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Montreal defenceman P.K. Subban, right, has a laugh with David Desharnais during the team's practice Monday, May 5, 2014, in Brossard, Que. The Canadiens play the Boston Bruins in game three of round two of the Stanley Cup Playoffs Tuesday in Montreal. THE CANADIAN PRESS/Ryan Remiorz (Ryan Remiorz/THE CANADIAN PRESS)
Montreal defenceman P.K. Subban, right, has a laugh with David Desharnais during the team's practice Monday, May 5, 2014, in Brossard, Que. The Canadiens play the Boston Bruins in game three of round two of the Stanley Cup Playoffs Tuesday in Montreal. THE CANADIAN PRESS/Ryan Remiorz (Ryan Remiorz/THE CANADIAN PRESS)

Good-natured Therrien brings smiles to Game 3 Add to ...

Rewind the tape by 12 months or so, and observe the contrast.

Then: Montreal Canadiens head coach Michel Therrien was a visibly tense man on the angry end of a running dialogue with Ottawa counterpart Paul MacLean during their first-round matchup.

Now: Therrien is firmly camped on the jocular side of this year’s playoff air war. The man is even allowing himself to guffaw in full public view.

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Asked about his Game 3 lineup by Montreal Gazette hockey writer Pat Hickey, Therrien offered a platitudinous “You’ll see tomorrow.”

“You realize at my age I might not be here tomorrow?” said Hickey, who is 70.

At the lectern, peals of head-thrown-back laughter (it was Therrien’s second such occurrence in the series; on Friday, he howled when an anglophone reporter from Montreal abruptly shot him a question in perfect French).

Turns out there were things to learn from that Senators series. A few days before the second-round set with the Bruins opened, Habs defenceman Josh Gorges remarked on the fact that “last year we lost our heads” against Ottawa, and that the team assimilated the lessons from that experience.

Apparently their coach has also, although it surely helps that he has a healthy squad this time around, and only one loss in six playoff starts.

If the Habs were on the losing end of the verbal gamesmanship (and ultimately, the tactical battle) last season, the players and their coach are trying to seize the mischievous high ground this time around.

On Sunday, Bruins defencemen Dougie Hamilton and Torey Krug seemed to suggest their team has identified a flaw in Montreal goalie Carey Price’s game. “We’ve definitely noticed that when he’s screened, he’s looking low,” Hamilton said.

Admitting to aiming high on an elite NHL goaltender is a fundamentally uncontroversial observation, but hey, playoffs!

So Therrien good-naturedly piled in, earning extra style points by conflating the comments with Boston coach Claude Julien’s kvetching about the officiating after the Bruins’ stirring comeback win in Game 2.

“It’s something they’ve tried in the past. We all remember in the Stanley Cup final when they talked about [Chicago Blackhawks goalie] Corey Crawford, how he was giving up goals glove side. It’s a part of their strategy,” he said. “It’s the same thing with Claude’s comments, how they had to deal with penalties – which I find they’re coming out of it pretty well – so they’re trying to influence the decision of the officials. These are the Boston Bruins. It’s always been like this and it won’t change.”

The Bruins’ weekend remarks – and the chatter they generated – certainly didn’t seem to affect the laconic Price, who called the apparent discovery “pretty generic.”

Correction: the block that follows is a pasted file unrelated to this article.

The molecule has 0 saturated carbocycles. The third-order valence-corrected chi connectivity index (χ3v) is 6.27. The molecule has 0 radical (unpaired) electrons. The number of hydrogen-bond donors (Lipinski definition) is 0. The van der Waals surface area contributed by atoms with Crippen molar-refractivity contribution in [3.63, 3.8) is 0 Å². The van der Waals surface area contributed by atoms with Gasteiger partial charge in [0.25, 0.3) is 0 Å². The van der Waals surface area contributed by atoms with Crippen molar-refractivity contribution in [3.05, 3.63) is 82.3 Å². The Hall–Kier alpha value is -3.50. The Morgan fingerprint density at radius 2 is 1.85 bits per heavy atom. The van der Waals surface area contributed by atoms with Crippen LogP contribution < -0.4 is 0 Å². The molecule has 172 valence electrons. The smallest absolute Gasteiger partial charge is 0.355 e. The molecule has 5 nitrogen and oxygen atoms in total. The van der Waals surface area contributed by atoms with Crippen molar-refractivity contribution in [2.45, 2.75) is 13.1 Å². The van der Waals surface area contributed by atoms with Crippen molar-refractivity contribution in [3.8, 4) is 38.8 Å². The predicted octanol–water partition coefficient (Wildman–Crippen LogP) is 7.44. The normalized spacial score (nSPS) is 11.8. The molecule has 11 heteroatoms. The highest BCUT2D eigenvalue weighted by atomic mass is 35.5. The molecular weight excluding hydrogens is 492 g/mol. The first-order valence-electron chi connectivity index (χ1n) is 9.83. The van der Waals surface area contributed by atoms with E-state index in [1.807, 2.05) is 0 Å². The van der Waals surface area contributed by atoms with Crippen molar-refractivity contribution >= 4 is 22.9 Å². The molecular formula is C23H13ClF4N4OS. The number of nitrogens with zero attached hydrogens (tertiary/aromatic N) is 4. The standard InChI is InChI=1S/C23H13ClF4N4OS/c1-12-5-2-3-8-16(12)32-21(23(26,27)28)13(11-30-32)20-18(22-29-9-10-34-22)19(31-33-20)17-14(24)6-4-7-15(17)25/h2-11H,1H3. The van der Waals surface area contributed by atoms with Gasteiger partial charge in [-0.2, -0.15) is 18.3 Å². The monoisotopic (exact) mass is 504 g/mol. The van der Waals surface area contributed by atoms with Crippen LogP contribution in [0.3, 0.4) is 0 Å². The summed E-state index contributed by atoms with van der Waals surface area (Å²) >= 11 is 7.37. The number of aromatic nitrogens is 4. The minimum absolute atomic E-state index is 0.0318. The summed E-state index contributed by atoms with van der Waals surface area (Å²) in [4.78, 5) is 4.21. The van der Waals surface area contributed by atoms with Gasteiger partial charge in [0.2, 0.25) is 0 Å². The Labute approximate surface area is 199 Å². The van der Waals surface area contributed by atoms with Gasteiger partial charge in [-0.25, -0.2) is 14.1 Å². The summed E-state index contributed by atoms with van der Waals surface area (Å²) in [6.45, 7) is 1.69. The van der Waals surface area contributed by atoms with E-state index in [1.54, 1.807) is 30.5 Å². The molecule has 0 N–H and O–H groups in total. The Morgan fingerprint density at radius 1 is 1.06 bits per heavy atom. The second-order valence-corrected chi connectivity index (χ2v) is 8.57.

“That’s pretty much the scouting report on everybody,” he said. “So it’s the same for [Boston’s] Tuukka [Rask], it’s the same for me, it’s the same for Ben Bishop, it’s the same for Corey Crawford. It’s a pretty irrelevant comment, I thought.”

Price’s teammates mostly offered quizzical smiles when asked whether the Bruins have figured out their goaltender.

“That works only on Carey Price?” asked centre Lars Eller.

“I’ve been shooting on him for two years now, and I’ve yet to find a weakness,” added winger Brendan Gallagher. “So I don’t know if they’ve got one. In our minds, he’s the best goalie in the world and he shows that every night.”

When Gorges was asked if he might care to expound on Rask’s weak points, he pursed his lips and said “uh, no.”

The 26-year-old Price was a little haggard on Monday after spending part of the night trying to locate his two Labrador retrievers, who slipped under his garage door; a passerby spotted and returned them shortly after 6 a.m. after learning from a Montreal sports radio station that they were missing.

“I had my bathrobe on when I answered the door. I was probably quite a sight to see,” said Price, who put the word of his escaped canines Mozart and Duke out on Twitter. “I think it’s good karma, because I picked up a dog four or five months ago and returned it to the owner. What goes around, comes around.”

Despite the third-period meltdown on Saturday – the Habs allowed four goals in 10 minutes – there was no sense at practice that the reversal will have lasting effects.

“I think the day off [Sunday] did some good. It allowed everyone, starting with me, to decompress and come back to earth, to assure we concentrate on the right things and to play tomorrow’s game in a charged-up building,” said Therrien. “It’s the best place to play a playoff game.”

The Habs could make some lineup changes for Game 3 on home ice.

Defenceman Douglas Murray practised alongside third-pairing stalwart Mike Weaver, and Ryan White took fourth-line reps in place of grinder Brandon Prust.

The Habs will bring some strategic tweaks into their game plan on Tuesday – they spent considerable practice time on breakouts and fore-checking.

If it’s true that a team takes on the personality of its coach, they’ll also bring their smiles.

Follow on Twitter: @MrSeanGordon

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